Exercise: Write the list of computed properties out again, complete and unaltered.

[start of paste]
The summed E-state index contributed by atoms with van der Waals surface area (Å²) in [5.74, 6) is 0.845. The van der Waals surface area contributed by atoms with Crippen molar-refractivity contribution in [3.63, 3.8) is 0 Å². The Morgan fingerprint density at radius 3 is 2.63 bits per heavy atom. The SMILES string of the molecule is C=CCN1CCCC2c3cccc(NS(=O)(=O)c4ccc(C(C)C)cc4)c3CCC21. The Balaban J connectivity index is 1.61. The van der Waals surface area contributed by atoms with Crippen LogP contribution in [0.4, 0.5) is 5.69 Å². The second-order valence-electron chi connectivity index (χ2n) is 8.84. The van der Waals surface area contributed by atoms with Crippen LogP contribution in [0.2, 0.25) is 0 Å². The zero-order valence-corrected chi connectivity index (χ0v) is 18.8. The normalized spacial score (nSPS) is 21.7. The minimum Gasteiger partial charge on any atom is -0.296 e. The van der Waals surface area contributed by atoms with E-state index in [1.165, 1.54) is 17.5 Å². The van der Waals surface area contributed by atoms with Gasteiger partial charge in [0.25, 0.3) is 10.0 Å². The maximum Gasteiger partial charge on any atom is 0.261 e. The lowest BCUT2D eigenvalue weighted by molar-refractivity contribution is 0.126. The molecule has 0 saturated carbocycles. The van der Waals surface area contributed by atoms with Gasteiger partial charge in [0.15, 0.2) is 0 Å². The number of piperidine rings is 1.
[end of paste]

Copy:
The summed E-state index contributed by atoms with van der Waals surface area (Å²) in [5.74, 6) is 0.845. The van der Waals surface area contributed by atoms with Crippen molar-refractivity contribution in [3.63, 3.8) is 0 Å². The Morgan fingerprint density at radius 3 is 2.63 bits per heavy atom. The SMILES string of the molecule is C=CCN1CCCC2c3cccc(NS(=O)(=O)c4ccc(C(C)C)cc4)c3CCC21. The Balaban J connectivity index is 1.61. The van der Waals surface area contributed by atoms with Crippen LogP contribution in [0.4, 0.5) is 5.69 Å². The second-order valence-electron chi connectivity index (χ2n) is 8.84. The van der Waals surface area contributed by atoms with Crippen LogP contribution in [0.2, 0.25) is 0 Å². The zero-order valence-corrected chi connectivity index (χ0v) is 18.8. The normalized spacial score (nSPS) is 21.7. The minimum Gasteiger partial charge on any atom is -0.296 e. The van der Waals surface area contributed by atoms with E-state index in [1.165, 1.54) is 17.5 Å². The van der Waals surface area contributed by atoms with Gasteiger partial charge in [0.25, 0.3) is 10.0 Å². The maximum Gasteiger partial charge on any atom is 0.261 e. The lowest BCUT2D eigenvalue weighted by molar-refractivity contribution is 0.126. The molecule has 0 saturated carbocycles. The van der Waals surface area contributed by atoms with Gasteiger partial charge in [0.15, 0.2) is 0 Å². The number of piperidine rings is 1.